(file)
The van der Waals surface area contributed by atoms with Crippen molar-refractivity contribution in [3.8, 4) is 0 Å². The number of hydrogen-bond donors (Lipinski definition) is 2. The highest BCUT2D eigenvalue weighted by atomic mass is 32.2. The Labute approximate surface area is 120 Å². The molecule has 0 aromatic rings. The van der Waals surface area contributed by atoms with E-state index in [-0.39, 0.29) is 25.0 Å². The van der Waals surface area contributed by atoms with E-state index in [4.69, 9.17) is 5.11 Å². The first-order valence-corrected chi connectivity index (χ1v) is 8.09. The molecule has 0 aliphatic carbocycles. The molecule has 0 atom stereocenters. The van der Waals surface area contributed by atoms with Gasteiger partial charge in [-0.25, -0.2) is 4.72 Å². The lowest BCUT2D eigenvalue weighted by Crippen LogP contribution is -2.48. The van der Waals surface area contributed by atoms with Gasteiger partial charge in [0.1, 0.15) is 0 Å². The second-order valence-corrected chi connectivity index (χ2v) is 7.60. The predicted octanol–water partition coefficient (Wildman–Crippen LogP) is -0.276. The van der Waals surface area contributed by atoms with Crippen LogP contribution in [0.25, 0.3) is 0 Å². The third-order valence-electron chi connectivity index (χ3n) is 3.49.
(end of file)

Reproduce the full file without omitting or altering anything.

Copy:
The van der Waals surface area contributed by atoms with Crippen molar-refractivity contribution in [3.8, 4) is 0 Å². The number of hydrogen-bond donors (Lipinski definition) is 2. The highest BCUT2D eigenvalue weighted by atomic mass is 32.2. The Labute approximate surface area is 120 Å². The molecule has 0 aromatic rings. The van der Waals surface area contributed by atoms with E-state index in [-0.39, 0.29) is 25.0 Å². The van der Waals surface area contributed by atoms with E-state index in [4.69, 9.17) is 5.11 Å². The first-order valence-corrected chi connectivity index (χ1v) is 8.09. The molecule has 0 aliphatic carbocycles. The molecule has 0 atom stereocenters. The van der Waals surface area contributed by atoms with Gasteiger partial charge in [-0.25, -0.2) is 4.72 Å². The lowest BCUT2D eigenvalue weighted by Crippen LogP contribution is -2.48. The van der Waals surface area contributed by atoms with Gasteiger partial charge in [0.1, 0.15) is 0 Å². The second-order valence-corrected chi connectivity index (χ2v) is 7.60. The predicted octanol–water partition coefficient (Wildman–Crippen LogP) is -0.276. The van der Waals surface area contributed by atoms with Crippen LogP contribution in [0.25, 0.3) is 0 Å². The third-order valence-electron chi connectivity index (χ3n) is 3.49.